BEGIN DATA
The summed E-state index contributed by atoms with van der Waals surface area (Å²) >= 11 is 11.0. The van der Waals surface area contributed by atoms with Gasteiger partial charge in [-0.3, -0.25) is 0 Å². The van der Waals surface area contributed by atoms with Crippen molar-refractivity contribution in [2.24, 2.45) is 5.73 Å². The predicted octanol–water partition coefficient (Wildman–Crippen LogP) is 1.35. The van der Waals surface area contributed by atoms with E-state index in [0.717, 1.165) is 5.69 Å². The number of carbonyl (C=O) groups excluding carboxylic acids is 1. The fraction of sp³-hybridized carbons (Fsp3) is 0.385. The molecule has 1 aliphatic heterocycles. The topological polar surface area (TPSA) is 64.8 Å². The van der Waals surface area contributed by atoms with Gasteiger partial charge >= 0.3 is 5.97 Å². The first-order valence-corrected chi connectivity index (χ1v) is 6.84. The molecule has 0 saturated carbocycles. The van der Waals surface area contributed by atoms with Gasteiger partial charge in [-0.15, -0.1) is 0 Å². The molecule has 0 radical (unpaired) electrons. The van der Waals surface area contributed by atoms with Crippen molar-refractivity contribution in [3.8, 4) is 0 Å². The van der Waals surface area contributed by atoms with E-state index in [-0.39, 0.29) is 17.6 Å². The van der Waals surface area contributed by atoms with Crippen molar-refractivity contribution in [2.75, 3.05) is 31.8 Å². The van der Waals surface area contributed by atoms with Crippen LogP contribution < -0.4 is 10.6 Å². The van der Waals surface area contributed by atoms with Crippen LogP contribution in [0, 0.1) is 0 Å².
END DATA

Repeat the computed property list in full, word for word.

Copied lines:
The summed E-state index contributed by atoms with van der Waals surface area (Å²) >= 11 is 11.0. The van der Waals surface area contributed by atoms with Gasteiger partial charge in [-0.3, -0.25) is 0 Å². The van der Waals surface area contributed by atoms with Crippen molar-refractivity contribution in [2.24, 2.45) is 5.73 Å². The predicted octanol–water partition coefficient (Wildman–Crippen LogP) is 1.35. The van der Waals surface area contributed by atoms with E-state index in [0.717, 1.165) is 5.69 Å². The number of carbonyl (C=O) groups excluding carboxylic acids is 1. The fraction of sp³-hybridized carbons (Fsp3) is 0.385. The molecule has 1 aliphatic heterocycles. The topological polar surface area (TPSA) is 64.8 Å². The van der Waals surface area contributed by atoms with Gasteiger partial charge >= 0.3 is 5.97 Å². The first-order valence-corrected chi connectivity index (χ1v) is 6.84. The molecule has 0 saturated carbocycles. The van der Waals surface area contributed by atoms with Gasteiger partial charge in [-0.15, -0.1) is 0 Å². The molecule has 0 radical (unpaired) electrons. The van der Waals surface area contributed by atoms with Crippen molar-refractivity contribution in [3.8, 4) is 0 Å². The van der Waals surface area contributed by atoms with E-state index in [-0.39, 0.29) is 17.6 Å². The van der Waals surface area contributed by atoms with Crippen molar-refractivity contribution in [2.75, 3.05) is 31.8 Å². The van der Waals surface area contributed by atoms with Crippen LogP contribution < -0.4 is 10.6 Å². The van der Waals surface area contributed by atoms with Crippen LogP contribution in [0, 0.1) is 0 Å².